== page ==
SeaWorld currently holds 30 whales captive, 23 of whom can be found at its 3 locations across the United States, while the rest can be found on a zoo in Spain called Loro Parque. Over the years, the captivity of orcas has proven to be not only unethical but also unsafe due to the recorded number of incidents and deaths attributed to its whales and trainers alike. A total of 37 whales, 1 trainer, and 1 trespasser have died in SeaWorld’s facilities, while 93 incidents of injuries have been reported. Exhibit 1 (SeaWorld’s timeline of death, n.d.) depicts the 37 whale deaths that have occurred at SeaWorld. Exhibit 2 (Jacobs, 2015) lists the amount of incidents resulting from the captivity of whales, including the 93 that took place at SeaWorld parks.
In every incident that occurred, SeaWorld Entertainment tried to manipulate the media into relating the story in a way that was not detrimental to them. The main reason for this being that perceiving whales as dangerous and aggressive animals will most likely have a negative effect on the sale of tickets and merchandise. Therefore, when trainer Dawn Brancheau was fatally attacked in 2010, the company blamed the incident on her and not on the vicious outburst of a clearly abused and affected animal (Oteyza & Cowperthwaite, 2012).
Taking a Stand
It is evident, from the discussion above, that more importance is being placed on the economic aspect of the company and not on the moral issue at hand. Because of this, organizations such as PETA (People for the Ethical Treatment of Animals) and OSHA (Occupational Safety and Health Administration) have filed investigations and multiple lawsuits against SeaWorld. In order to create further awareness, a 90-minute documentary (Blackfish), which provides an in-depth look into this cruel reality, was released. The film has inspired many companies and the general public to take steps to end the practice by protesting, boycotting, and severing any association with the parks. As a result, in 2014, SeaWorld’s revenues dropped more than 7%, its attendance almost 5%, and its stock price 60%. In 2015, the company’s CEO, James Atchison, resigned (Ferdman, 2014).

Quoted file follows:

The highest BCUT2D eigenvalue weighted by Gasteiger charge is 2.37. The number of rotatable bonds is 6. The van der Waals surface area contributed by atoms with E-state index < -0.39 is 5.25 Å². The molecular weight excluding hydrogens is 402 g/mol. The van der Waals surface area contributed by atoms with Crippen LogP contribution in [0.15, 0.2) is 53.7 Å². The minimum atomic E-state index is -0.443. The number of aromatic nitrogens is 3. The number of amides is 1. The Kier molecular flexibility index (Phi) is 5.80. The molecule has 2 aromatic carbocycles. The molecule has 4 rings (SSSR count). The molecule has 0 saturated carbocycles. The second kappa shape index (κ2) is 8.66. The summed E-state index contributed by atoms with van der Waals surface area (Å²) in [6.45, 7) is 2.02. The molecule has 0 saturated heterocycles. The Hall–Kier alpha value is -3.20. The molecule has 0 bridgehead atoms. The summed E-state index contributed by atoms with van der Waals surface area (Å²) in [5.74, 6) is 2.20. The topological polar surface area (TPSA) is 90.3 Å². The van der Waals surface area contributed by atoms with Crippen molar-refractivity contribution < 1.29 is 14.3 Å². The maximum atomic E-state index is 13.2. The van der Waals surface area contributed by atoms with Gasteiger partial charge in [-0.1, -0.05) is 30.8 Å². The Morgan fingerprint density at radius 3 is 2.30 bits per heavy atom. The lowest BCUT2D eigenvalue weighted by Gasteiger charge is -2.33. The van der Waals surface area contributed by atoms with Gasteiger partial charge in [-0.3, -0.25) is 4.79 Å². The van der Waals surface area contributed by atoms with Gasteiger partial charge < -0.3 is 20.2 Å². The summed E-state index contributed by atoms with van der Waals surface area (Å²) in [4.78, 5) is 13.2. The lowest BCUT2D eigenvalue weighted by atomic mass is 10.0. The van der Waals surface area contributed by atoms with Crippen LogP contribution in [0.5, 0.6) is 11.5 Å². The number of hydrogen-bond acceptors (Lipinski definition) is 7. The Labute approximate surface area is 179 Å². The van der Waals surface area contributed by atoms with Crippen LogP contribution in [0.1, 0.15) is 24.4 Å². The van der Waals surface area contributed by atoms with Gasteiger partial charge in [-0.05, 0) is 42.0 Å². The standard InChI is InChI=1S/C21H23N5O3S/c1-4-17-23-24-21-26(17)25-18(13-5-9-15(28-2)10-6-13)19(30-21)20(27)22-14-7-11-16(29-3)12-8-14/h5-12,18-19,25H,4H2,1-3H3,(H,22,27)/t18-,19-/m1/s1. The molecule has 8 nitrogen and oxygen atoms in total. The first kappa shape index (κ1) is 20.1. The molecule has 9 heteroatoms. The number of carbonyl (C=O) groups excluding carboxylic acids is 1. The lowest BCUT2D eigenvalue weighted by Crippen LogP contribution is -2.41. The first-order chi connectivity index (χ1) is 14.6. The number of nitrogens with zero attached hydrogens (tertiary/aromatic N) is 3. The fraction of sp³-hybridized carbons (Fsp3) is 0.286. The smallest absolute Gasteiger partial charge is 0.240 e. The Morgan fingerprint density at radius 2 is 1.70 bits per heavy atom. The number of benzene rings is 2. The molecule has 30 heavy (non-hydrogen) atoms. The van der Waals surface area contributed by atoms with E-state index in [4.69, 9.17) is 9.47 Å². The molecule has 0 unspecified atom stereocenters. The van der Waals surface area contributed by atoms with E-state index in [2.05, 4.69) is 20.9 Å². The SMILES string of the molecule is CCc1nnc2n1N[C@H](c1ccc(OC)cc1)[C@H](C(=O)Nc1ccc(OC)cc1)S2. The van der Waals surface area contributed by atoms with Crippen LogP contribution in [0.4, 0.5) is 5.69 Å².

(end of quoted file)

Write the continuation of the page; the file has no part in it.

Negative effects toward the company are rapidly becoming apparent, however, it doesn’t seem to be enough. Millions of people keep supporting the captivation and abuse of marine animals by visiting the parks year after year. One of the biggest reasons: they have not realized the ethical issues that the behavior of companies like SeaWorld implies. Their lack of environmental protection and company transparency is irrefutable. Because of this, stronger actions need to be taken to ensure not only the safe release of the animals currently in confinement but also the prohibition of future exploitation of all animals.